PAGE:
First, we drank vodka. We ate pickles. We heard stories. Our Estonian host garbed in Communist guard’s attire presented “histertainment.” He served us Kali (Kvass) before which he instructed: “When you drink it, don’t smell it. I’ve never seen a foreigner who ever liked it. But, I don’t care.” We sipped it gingerly as he told his stories, stories of his childhood in Communist Estonia. Somewhere along the way as we rattled down the streets of Tallinn in a Soviet era bus without air conditioning or comfortable seats, he gave us his philosophy which was to teach history by telling stories and by listening to his true, personal stories we’d understand that era while also being entertained.

Our introduction to our tour guide was unique: He had us line up before the bus as he barked out orders and made us change the way we lined up numerous times while he simultaneously barraged us with multiple questions—he wanted us to feel the uncomfortable misery of that period of his nation’s history. Then he singled out one of our fellow tourists and handcuffed him to the handle of the bus’s door. Of course, the handcuffs were fuzzy, red ones that you might find at an Adult Sex Shop. So, his presentation wasn’t entirely scary but a parody of the seriousness and severity of living under the militaristic rule of the USSR.

He told us that we were now in 1982. He showed us pictures of our leader Brezhnev. We had to toast him. He drove us to an abandoned jail on four hectares and said he visited there as a kid. He recalled how his dad and he visited a neighbor who was sentenced there. The crime? The neighbor flew an old Estonian flag from his own window. The KGB arrested him; he was sentenced to five years. His neighbor had said that he wanted to emigrate to Canada when released and someday return to Estonia. He did—- in a coffin.

The guide told us his own grandfather had been arrested and forced to spend nine months in this now abandoned jail we were gazing at. Then, his grandpa was deported to Siberia along with his grandma. His grandpa never returned. His crime? Someone snitched. That person told the authorities that this guide’s grandpa had too many cows and horses on his farm.

We were driven to a museum where in the back yard among overgrown weeds and rubbish lay abandoned Communist- era statues. Once threatening and tall, they now squatted on the ground in disarray. Stalin reclined prone among the rubble. The sight reminded me of that famous Shelley sonnet, Ozymandias, where there is nothing left of a statue in the desert but the stump of legs and the inscription: “My name is Ozymandias, king of kings. Look on my work, Ye Mighty, and despair.” And nothing stretched round the ruined sculpture but the desert sands. Driven home to me as I gazed on these decayed fragments was the idea that empires are impermanent; there is always the inevitable decline of all leaders.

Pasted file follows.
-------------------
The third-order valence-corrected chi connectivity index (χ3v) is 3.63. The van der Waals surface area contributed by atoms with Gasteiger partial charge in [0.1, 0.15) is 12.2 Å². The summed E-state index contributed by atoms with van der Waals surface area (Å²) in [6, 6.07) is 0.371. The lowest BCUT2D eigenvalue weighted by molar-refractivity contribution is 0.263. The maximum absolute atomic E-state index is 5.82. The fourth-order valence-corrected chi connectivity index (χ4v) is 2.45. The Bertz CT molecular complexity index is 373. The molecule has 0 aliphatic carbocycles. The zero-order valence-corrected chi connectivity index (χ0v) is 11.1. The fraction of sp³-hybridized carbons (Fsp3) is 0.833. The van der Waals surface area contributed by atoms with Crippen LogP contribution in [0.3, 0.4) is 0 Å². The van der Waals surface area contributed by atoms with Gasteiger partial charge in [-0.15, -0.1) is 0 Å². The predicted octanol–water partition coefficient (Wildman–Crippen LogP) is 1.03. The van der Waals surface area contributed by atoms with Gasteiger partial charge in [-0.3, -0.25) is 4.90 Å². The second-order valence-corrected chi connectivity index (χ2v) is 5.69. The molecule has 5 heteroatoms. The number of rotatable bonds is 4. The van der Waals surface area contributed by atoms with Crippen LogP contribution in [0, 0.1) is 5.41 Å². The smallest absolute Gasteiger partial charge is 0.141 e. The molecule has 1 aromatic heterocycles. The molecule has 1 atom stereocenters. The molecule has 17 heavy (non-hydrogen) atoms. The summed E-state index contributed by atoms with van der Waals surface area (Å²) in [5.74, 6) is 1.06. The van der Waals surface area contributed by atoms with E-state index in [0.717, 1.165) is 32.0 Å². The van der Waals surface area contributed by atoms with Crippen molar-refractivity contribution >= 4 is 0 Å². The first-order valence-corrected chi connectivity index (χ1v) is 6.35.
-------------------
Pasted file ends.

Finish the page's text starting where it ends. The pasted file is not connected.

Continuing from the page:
Inside this building, that was now a museum, we entered a large room where medals had been given out in Soviet days to loyal Communists. A mural wound round the walls depicting the 15 Soviet Republics. Soviet art, he told us, was always a type of propaganda. Inevitably, Soviet workers were drawn with smiling, handsome visages, and Capitalists were portrayed as unhappy, ugly people. Our guide thought it important for folks to see this room. “How can you hide your history?” he asks.

Many of our fellow cruise ship voyagers chose excursions to the medieval walled city of Tallinn, which is delightful with its quaint churches and ancient fortifications and craft shops and outdoor markets selling linens and amber. But for me, this Soviet flashback tour to experience what life was like in 1982—a year which I recall vividly as a prosperous year and a happy year with my baby son —was a turning point for this forty- something man who now shared the horrors of his youth along with the funny stories.

He said his father once procured a bottle of Coca cola which his dad bribed a sailor for. His dad would not let anyone drink it but kept it in a position of status in the house. Our guide was just a curious boy so he cleverly uncapped the bottle and drank over half its delicious contents and then filled the bottle up with water, not to get caught. Finally, the day arrived when his dad planned on imbibing this forbidden nectar. His dad poured it in a glass and drank it and exclaimed, “Damn those lying capitalists! I paid a lot of money for this! And it tastes just like water!”

Our Estonian host gave us his take on the world. He said NATO stands for No Action, Talk Only. To him, Ronald Reagan is the American hero who got Estonia free. And although young folks speak English and love their freedom, some of the older Estonian folks miss being part of Russia and don’t like his driving around the city in the Communist- era bus mocking that period and the Soviet ideology.

So we drank more flavored Katoucha vodka, which he said is the oldest ice breaker in the world, and we ate the sausage rolls he offered us and listened on.

I felt so thankful that these people of Estonia could for the last 25 years feel the independence that we in the United States are born with and take for granted. And it cemented in my thinking why America is the greatest country in the world and why so many folks want to live as we do—free to pursue our dreams whether they be to express ourselves by flying a flag or by raising as many cows and horses to graze on our pastures as we want.

When I travel to places that only recently have been liberated, I realize the indomitable American spirit we citizens possess, and I feel gratitude for those brave souls back in 1776 who formed the constitution and fought to create this nation. There is a saying: “Choose your parents well” which makes folks laugh when they hear it as everyone knows it is a matter of luck if you happen to be born to great parents. Isn’t that also true of our mother country? We who were born here “chose well.”